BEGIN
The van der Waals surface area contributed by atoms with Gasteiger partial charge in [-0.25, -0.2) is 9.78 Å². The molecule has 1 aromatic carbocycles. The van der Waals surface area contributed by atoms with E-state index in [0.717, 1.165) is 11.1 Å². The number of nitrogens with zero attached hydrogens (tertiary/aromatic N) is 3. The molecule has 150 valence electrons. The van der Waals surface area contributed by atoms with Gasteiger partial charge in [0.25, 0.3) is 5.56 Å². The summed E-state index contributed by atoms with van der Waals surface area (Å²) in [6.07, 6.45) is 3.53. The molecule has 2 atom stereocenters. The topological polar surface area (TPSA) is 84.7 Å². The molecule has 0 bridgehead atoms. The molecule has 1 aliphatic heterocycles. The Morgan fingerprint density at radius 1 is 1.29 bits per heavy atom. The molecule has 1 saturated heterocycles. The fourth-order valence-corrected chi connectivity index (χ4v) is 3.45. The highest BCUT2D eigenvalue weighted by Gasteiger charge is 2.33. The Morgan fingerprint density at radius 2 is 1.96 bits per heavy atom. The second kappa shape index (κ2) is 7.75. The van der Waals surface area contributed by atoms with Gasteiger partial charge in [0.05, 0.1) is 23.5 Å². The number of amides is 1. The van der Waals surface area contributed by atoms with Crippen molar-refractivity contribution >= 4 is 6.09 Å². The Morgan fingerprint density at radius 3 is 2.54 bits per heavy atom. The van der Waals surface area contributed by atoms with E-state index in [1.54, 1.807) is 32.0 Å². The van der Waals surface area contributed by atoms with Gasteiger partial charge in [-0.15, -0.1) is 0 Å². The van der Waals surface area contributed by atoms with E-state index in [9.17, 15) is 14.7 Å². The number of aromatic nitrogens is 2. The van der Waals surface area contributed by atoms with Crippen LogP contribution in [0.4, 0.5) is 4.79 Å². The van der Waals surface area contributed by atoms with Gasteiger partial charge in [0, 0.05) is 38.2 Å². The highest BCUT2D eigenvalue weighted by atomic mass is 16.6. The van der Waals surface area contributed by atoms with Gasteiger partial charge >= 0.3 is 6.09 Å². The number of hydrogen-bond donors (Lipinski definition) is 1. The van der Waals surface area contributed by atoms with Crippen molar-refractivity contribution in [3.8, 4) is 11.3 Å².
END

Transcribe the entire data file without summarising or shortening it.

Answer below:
The van der Waals surface area contributed by atoms with Gasteiger partial charge in [-0.25, -0.2) is 9.78 Å². The molecule has 1 aromatic carbocycles. The van der Waals surface area contributed by atoms with E-state index in [0.717, 1.165) is 11.1 Å². The number of nitrogens with zero attached hydrogens (tertiary/aromatic N) is 3. The molecule has 150 valence electrons. The van der Waals surface area contributed by atoms with Gasteiger partial charge in [0.25, 0.3) is 5.56 Å². The summed E-state index contributed by atoms with van der Waals surface area (Å²) in [6.07, 6.45) is 3.53. The molecule has 2 atom stereocenters. The topological polar surface area (TPSA) is 84.7 Å². The molecule has 0 bridgehead atoms. The molecule has 1 aliphatic heterocycles. The Morgan fingerprint density at radius 1 is 1.29 bits per heavy atom. The molecule has 1 saturated heterocycles. The fourth-order valence-corrected chi connectivity index (χ4v) is 3.45. The highest BCUT2D eigenvalue weighted by Gasteiger charge is 2.33. The Morgan fingerprint density at radius 2 is 1.96 bits per heavy atom. The second kappa shape index (κ2) is 7.75. The van der Waals surface area contributed by atoms with Gasteiger partial charge in [0.05, 0.1) is 23.5 Å². The number of amides is 1. The van der Waals surface area contributed by atoms with Crippen molar-refractivity contribution >= 4 is 6.09 Å². The Morgan fingerprint density at radius 3 is 2.54 bits per heavy atom. The van der Waals surface area contributed by atoms with E-state index in [1.54, 1.807) is 32.0 Å². The van der Waals surface area contributed by atoms with Gasteiger partial charge in [-0.15, -0.1) is 0 Å². The van der Waals surface area contributed by atoms with E-state index in [9.17, 15) is 14.7 Å². The number of aromatic nitrogens is 2. The van der Waals surface area contributed by atoms with Crippen LogP contribution in [0.4, 0.5) is 4.79 Å². The van der Waals surface area contributed by atoms with Gasteiger partial charge in [0, 0.05) is 38.2 Å². The highest BCUT2D eigenvalue weighted by atomic mass is 16.6. The van der Waals surface area contributed by atoms with Gasteiger partial charge >= 0.3 is 6.09 Å². The number of hydrogen-bond donors (Lipinski definition) is 1. The van der Waals surface area contributed by atoms with Crippen molar-refractivity contribution in [3.8, 4) is 11.3 Å².